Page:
|Publication number||US5795069 A|
|Application number||US 08/778,164|
|Publication date||Aug 18, 1998|
|Filing date||Jan 2, 1997|
|Priority date||Aug 5, 1994|
|Also published as||CA2150502A1, EP0695933A1|
|Publication number||08778164, 778164, US 5795069 A, US 5795069A, US-A-5795069, US5795069 A, US5795069A|
|Inventors||Michael F. Mattes, James D. Seefeldt, Paul B. Rozgo|
|Original Assignee||Ssi Technologies, Inc.|
|Export Citation||BiBTeX, EndNote, RefMan|
|Patent Citations (37), Non-Patent Citations (6), Referenced by (56), Classifications (15), Legal Events (4)|
|External Links: USPTO, USPTO Assignment, Espacenet|
This application is a continuation-in-part of application Ser. No. 08/286,784, filed on Aug. 5, 1994, now abandoned.
The invention relates to sensors and, in particular, to temperature sensors and methods for measuring ambient temperature.
Known temperature sensors employ a variety of methods of measuring ambient temperatures. The thermocouple method takes advantage of the fact that, when two wires composed of dissimilar metals are joined at the ends and one of the ends is heated, there is a continuous current generated which flows in the thermo-electric circuit. If the circuit is broken at the center, an open circuit voltage is created which is a function of the junction temperature and the composition of the two dissimilar metal wires. However, the open circuit voltage to temperature relation is non-linear and the thermocouple typically exhibits poor sensitivity and stability characteristics making it difficult to employ in most situations.
The resistance temperature detector (RTD) takes advantage of the principal that the resistivity of metals is, to a small degree, dependent upon temperature. However, the RTD is typically very expensive (because the most commonly used metal for the RTD is platinum), has a low absolute resistance, and results in a small change in resistance relative to a change in temperature. One variation of the RTD is the metal film RTD. A thin metal film of platinum or metal-glass slurry is deposited or screened onto a small flat ceramic substrate, etched with a laser trim system and sealed. While the metal film RTD's are relatively easy to manufacture and offer increased resistance, they are less stable than the traditional RTD's.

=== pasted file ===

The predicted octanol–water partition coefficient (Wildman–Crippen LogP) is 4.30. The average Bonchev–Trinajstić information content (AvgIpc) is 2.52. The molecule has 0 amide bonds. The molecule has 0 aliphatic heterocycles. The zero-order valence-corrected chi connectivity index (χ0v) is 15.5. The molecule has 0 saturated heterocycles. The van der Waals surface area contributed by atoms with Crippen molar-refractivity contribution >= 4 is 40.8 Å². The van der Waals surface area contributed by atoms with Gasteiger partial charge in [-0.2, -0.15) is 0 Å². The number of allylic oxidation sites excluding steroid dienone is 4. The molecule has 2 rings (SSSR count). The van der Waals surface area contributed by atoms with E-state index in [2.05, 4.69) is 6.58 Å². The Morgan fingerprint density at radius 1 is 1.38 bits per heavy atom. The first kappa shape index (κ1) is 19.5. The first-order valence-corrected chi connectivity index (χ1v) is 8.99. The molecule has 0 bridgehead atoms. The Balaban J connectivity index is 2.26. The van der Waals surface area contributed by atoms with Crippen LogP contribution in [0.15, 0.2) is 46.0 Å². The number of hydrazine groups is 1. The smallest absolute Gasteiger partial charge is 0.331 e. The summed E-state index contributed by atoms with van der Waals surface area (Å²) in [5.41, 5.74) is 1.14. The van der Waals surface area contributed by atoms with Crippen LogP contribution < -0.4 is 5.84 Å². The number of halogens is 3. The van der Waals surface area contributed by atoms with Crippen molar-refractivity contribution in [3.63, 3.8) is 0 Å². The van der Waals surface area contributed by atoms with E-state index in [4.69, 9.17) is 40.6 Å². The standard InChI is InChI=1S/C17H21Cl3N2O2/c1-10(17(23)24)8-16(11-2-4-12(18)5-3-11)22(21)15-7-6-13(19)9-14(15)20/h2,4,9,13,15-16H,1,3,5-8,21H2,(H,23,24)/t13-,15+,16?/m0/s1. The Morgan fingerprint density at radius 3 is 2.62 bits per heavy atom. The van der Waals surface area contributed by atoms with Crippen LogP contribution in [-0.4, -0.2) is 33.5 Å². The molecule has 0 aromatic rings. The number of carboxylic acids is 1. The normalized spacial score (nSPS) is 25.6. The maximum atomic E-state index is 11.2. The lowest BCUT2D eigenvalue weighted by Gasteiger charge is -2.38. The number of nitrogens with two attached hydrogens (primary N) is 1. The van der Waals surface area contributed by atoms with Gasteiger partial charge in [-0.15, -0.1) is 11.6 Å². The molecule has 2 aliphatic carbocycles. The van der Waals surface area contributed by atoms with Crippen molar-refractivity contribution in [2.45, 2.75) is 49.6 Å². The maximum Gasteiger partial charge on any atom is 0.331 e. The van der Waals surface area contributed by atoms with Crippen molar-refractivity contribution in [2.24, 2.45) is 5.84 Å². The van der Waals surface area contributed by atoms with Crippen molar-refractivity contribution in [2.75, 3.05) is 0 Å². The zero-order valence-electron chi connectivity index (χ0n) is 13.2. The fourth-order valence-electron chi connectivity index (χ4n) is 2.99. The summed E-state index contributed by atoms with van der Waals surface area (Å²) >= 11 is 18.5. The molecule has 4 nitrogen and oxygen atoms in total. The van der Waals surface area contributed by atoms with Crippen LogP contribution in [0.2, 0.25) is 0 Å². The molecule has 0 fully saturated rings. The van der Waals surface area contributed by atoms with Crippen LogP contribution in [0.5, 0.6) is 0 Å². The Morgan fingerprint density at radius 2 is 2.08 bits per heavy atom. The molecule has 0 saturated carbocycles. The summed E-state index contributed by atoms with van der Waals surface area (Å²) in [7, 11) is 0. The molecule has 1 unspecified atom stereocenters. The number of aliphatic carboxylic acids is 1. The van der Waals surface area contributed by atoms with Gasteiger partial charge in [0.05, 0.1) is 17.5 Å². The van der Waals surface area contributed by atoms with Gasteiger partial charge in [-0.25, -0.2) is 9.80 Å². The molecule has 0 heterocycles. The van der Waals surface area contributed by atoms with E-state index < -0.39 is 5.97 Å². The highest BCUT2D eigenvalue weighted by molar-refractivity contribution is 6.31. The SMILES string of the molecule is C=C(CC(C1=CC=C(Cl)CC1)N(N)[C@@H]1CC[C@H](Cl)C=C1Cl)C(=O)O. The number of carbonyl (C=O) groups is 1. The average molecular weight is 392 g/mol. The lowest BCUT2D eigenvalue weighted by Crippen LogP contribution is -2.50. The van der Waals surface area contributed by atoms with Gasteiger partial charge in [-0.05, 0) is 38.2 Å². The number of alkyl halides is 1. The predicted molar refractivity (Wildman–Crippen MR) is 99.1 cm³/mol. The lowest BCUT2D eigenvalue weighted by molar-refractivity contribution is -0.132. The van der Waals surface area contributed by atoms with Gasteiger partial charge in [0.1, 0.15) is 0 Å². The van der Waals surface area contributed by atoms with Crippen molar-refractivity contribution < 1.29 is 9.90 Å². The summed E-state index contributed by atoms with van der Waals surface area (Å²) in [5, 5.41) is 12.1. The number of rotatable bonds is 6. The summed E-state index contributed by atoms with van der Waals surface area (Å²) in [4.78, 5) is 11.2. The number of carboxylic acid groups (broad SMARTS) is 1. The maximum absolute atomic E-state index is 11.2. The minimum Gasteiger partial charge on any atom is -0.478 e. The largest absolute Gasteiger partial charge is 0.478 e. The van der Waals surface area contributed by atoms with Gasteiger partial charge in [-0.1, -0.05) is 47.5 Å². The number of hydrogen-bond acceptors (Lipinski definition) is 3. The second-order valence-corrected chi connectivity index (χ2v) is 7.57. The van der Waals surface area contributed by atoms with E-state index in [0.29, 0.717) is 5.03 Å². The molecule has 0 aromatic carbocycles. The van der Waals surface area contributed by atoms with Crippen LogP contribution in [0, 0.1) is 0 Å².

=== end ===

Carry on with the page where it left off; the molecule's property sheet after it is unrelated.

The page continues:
The thermistor has also been employed to measure temperature. The thermistor is a temperature sensitive resistor and is generally composed of semi-conductor materials. While the thermistor is sensitive, it is also extremely non-linear and the response of the thermistor to temperature changes is highly dependent upon the process used to manufacture the thermistor. Additionally, the thermistor is extremely fragile and suffers from the additional problem of self-heating. That is, the thermistor generates sufficient energy to heat itself causing a concomitant increase in the resistivity of the thermistor.
The integrated circuit temperature sensor has also been used to measure temperatures. The integrated circuit sensor typically employs an integrated diode whose output characteristics are dependent upon temperature. Like the thermistor, the integrated circuit sensor suffers from self-heating and offers an extremely slow response to changes in temperature.
It is also known that integrated circuit resistors exhibit a resistivity which is dependent upon the temperature of the resistor and that this temperature dependence varies in accordance with the type and amount of impurity with which the resistor is doped. This temperature dependency has been considered a significant problem in integrated circuit technology because any integrated circuit employing these resistors exhibits some degree of temperature dependence requiring compensation.
In general terms, the invention provides a first embodiment of a temperature sensor for producing an electrical signal related to ambient temperature, and including temperature responsive means for generating a differential voltage output functionally related to ambient temperature, and amplifier means connected to the temperature responsive means for amplifying the differential output. Preferably, the invention provides a first embodiment of a temperature sensor including integrated thin film silicon or polysilicon resistors that are doped with selected concentrations of impurities such as boron, phosphorus, arsenic or antimony. The type and amount of dopant for the selected resistors is chosen so as to establish a predetermined temperature coefficient in at least some of the resistors so that the resistors exhibit a predetermined temperature dependence. This temperature dependence is utilized within the circuit of the temperature sensor to create a temperature sensor that is stable, accurate, and rugged and that has a generally linear output to temperature response.
The ability to select a predetermined temperature dependence allows varying degrees of linearity or non-linearity to be designed into the circuit. If a linear response is desired, the doped resistors are usually doped with boron at a concentration of between 5×1015 ions/cm2 to 5×1016 ions/cm2 or doped with phosphorus at a concentration of between 1×1015 ions/cm2 to 1×1016 ions/cm2.